Martens, for the record, doesn’t mind the attention largely being shifted towards Taylor — her personal Instagram account, for example, averages around 60,000 followers, while the rest of the band’s personal accounts hover somewhere in the 5,000 mark. “I’ll get recognised at one kebab shop and I’ll think I’m famous,” he laughs. “I hang out with Amy for five minutes in public, and it’s immediately like, ‘nup, she’s famous.”
Of course, with the band’s rising profile has come a fervent degree of discourse from different corners of the community. More mainstream outlets are put off by the band’s rabble-rousing, or by Taylor being her typical larrikin self on Spicks & Specks and calling Agro (yes, that Agro) a cunt at the ARIAs. To the “tru punx,” Amyl are seen as pop stars — cogs in the industry machine, with ARIA ticking off yet another alleged diversity quota. Their Gucci sponsorship, too, made them sell-outs of the worst kind. That’s all before you’ve even mentioned the word “sharpie,” which is a whole can of worms unto itself.
“The amount of times I’ve just been having a drink at the pub, and some cunt has come up and been like, ‘You’re a shit guitarist.'”
Taylor wasn’t wrong when she said you can never win. So, when Taylor and Martens are asked what they feel to be the biggest misconceptions or misunderstandings surrounding the band, they both come at it from different angles. For Martens, it’s a matter of legitimacy.
“We were so weird to people when we started, a lot of people assumed that we were just putting on an act, or that we were playing characters,” he says. “I doubt you could have found someone in Melbourne who was more into sharpie fashion than I was when the band started. It became really popular after the fact, but I was just on a wave of it. I was only ever being myself, but because it became popular people always want to question your motives.
“People always want to hate on you for doing your own thing. The amount of times I’ve just been having a drink at the pub, and some cunt has come up and been like, ‘You’re a shit guitarist.’ It’s like… cool? I didn’t ask for your opinion. The joke’s on you, mate — I’m literally getting paid to play guitar, and you’re not. I don’t care what you think.”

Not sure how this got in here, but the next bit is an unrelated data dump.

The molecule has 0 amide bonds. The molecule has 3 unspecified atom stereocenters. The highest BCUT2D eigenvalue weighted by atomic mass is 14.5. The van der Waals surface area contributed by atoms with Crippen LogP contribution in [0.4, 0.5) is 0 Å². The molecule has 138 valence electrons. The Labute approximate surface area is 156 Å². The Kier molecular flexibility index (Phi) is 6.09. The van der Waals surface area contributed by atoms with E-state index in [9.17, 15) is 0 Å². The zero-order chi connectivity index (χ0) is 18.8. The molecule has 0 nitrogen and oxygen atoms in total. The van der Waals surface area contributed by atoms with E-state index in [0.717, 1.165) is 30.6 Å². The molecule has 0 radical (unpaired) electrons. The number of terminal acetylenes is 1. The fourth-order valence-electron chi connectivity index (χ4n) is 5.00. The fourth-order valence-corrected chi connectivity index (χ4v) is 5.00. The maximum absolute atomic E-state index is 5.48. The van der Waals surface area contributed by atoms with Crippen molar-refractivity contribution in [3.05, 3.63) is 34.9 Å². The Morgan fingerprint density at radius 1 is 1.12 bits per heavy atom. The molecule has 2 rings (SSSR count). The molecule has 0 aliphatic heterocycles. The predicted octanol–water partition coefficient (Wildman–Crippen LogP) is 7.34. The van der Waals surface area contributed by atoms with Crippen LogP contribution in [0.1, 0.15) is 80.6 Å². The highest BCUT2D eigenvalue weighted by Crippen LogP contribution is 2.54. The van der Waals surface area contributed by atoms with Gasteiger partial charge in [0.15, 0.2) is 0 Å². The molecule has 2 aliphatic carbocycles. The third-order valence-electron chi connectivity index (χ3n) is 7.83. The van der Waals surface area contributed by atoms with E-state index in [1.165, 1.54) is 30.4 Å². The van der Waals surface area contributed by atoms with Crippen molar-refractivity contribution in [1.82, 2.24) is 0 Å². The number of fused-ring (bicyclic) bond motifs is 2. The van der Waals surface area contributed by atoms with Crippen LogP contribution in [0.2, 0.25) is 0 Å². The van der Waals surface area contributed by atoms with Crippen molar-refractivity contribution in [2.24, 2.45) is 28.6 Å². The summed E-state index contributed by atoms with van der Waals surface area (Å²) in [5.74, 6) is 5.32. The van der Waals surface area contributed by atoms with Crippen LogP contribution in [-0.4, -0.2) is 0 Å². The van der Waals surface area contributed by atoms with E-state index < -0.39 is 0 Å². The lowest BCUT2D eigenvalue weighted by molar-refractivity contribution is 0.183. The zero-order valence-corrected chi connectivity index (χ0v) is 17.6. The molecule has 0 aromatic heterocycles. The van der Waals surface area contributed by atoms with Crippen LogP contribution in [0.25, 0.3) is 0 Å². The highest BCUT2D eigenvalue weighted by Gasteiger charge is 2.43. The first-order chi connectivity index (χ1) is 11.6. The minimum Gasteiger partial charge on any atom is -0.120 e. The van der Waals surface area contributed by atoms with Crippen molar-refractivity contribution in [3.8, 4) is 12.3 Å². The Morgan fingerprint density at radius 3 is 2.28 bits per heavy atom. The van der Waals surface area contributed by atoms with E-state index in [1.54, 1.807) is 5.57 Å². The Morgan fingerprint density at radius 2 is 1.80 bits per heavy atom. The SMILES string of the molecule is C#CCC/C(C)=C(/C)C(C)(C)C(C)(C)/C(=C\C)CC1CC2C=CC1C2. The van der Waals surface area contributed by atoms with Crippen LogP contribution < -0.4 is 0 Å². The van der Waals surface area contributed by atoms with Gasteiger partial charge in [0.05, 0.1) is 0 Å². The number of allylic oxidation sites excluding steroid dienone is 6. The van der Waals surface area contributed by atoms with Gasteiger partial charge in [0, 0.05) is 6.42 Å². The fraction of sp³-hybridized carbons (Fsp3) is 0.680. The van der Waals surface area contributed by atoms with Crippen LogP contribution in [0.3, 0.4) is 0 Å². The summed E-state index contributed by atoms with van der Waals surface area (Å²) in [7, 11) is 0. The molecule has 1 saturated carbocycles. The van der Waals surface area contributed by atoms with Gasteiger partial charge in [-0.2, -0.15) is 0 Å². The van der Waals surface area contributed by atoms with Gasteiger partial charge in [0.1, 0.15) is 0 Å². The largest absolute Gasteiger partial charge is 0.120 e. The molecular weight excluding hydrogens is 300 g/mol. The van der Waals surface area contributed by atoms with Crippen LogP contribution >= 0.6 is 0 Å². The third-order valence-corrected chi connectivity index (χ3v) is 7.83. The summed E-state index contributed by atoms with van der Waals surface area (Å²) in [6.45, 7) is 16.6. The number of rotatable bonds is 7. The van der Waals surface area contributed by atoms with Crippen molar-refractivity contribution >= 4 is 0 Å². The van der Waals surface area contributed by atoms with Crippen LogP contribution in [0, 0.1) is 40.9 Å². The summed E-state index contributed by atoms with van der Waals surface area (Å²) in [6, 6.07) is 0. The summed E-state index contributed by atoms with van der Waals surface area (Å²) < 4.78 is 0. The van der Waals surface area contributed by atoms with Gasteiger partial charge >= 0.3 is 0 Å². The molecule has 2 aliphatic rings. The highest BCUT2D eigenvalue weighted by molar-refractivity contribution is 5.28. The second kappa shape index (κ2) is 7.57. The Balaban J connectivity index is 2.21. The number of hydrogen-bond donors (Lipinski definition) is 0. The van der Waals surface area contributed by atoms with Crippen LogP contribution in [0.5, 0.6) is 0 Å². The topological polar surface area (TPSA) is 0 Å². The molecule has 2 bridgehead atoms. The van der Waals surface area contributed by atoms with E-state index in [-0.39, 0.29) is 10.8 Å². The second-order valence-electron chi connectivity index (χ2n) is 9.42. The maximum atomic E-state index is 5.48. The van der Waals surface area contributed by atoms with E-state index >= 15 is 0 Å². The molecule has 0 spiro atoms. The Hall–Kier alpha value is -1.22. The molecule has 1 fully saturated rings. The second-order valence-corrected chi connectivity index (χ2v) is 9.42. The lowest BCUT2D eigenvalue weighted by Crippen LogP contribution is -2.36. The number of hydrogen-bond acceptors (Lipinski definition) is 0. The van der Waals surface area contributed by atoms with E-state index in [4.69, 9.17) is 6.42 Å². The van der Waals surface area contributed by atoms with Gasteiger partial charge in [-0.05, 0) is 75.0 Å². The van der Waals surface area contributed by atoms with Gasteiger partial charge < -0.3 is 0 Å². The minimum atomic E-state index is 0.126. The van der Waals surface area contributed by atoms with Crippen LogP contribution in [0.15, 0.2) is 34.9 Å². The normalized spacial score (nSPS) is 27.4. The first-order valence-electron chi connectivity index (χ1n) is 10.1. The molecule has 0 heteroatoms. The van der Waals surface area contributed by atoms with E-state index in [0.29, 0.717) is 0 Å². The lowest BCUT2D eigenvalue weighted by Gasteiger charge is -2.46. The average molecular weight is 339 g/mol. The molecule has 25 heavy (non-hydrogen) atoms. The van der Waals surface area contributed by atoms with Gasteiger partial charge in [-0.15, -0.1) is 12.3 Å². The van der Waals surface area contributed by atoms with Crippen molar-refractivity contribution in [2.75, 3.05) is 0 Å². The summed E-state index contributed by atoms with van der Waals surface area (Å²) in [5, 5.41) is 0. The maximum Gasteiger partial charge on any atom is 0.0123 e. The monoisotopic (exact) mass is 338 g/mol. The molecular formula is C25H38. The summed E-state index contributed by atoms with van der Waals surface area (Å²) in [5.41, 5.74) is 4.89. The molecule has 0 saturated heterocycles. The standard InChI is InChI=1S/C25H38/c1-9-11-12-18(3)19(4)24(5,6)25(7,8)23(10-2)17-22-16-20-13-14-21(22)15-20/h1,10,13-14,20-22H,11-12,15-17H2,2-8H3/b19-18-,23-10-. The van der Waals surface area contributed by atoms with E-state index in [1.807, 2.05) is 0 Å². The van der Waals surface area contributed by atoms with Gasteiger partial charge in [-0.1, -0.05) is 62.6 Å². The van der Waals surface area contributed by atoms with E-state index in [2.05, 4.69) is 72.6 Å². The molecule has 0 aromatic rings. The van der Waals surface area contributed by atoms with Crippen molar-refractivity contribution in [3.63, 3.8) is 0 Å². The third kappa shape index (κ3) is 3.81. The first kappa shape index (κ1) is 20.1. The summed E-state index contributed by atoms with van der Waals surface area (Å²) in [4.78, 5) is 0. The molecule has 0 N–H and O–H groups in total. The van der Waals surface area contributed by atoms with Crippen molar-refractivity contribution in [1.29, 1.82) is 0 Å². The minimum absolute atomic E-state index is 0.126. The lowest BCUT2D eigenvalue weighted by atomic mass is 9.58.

Having seen plenty of tall poppy syndrome affecting so many bands and artists from Australia — something that has stunted the growth of countless acts over the years — Martens truly empathises with their plight. “I would hope that if there were other Australian musicians — not even in our genre — that were going through the same thing, they would feel so supported,” he says. “When you’re Australian, it can feel so small when you’re just playing around the country. When you get out overseas, though, you just realise how few bands from here actually make it to that point. We’re so under-represented on a global scale. I think Australia should really work on encouraging everyone who gets there.”
For Taylor, the bone she has to pick derives from being told what Amyl & The Sniffers is, rather than the band dictating it for themselves. “Punk, really, was something that was put on us,” says Taylor. “We always thought we were just more of a garage-rock band. We were just stuffing around when we started — we were 20 years old, and we didn’t know much of anything. So when people started being like, ‘oh, well they’re a punk band, why are they playing this festival that’s not punk?’, that’s all through their own implications.
“Not that it’s any of their fuckin’ business, of course. This band is nothing more than what it actually is.”
“Not that it’s any of their fuckin’ business, of course. This band is nothing more than what it actually is. We started because we wanted to play a house show, and things just went well for us. Really, when people are squabbling about us, it’s about stuff on the peripherals.” Taylor does make a point, however, of noting that not all of the criticisms drawn towards the band over the years are entirely invalid — nor have they fallen on deaf ears.
“Sometimes, it’s beneficial,” she says. “I’ll hear criticism and just think it’s really mean, but then I’ll think about it and realise they have a point. Oh, I should learn more about this thing. Maybe I am holding my microphone wrong. I guess mass consumerism is fuckin’ bad.”
If there’s one thing Taylor wants people to know about Amyl, it’s that there’s no greater scheme afoot. “Stop fuckin’ pretending like we know what we’re doing — because we don’t,” she says.
“We’re fuckin’ humans! And we’re just fuckin’ existing! People have really backed us from the start, and have been super supportive. That’s who we do this for. Judgement isn’t a bad thing at all. Judgement just makes you better, and I’ve copped heaps of it. I’m just gonna be a weapon, and anybody who’s been sleeping on me? I feel sorry for them, because I’m gonna do some sick shit.
“I’m gonna have the last laugh.”
David James Young is a writer and podcaster. He looks forward to throwing ‘bows and shooting index fingers up into the air when Amyl are finally allowed to play a show again. He Instagrams at @djywrites.
Photo Credit: Jamie Wdziekonski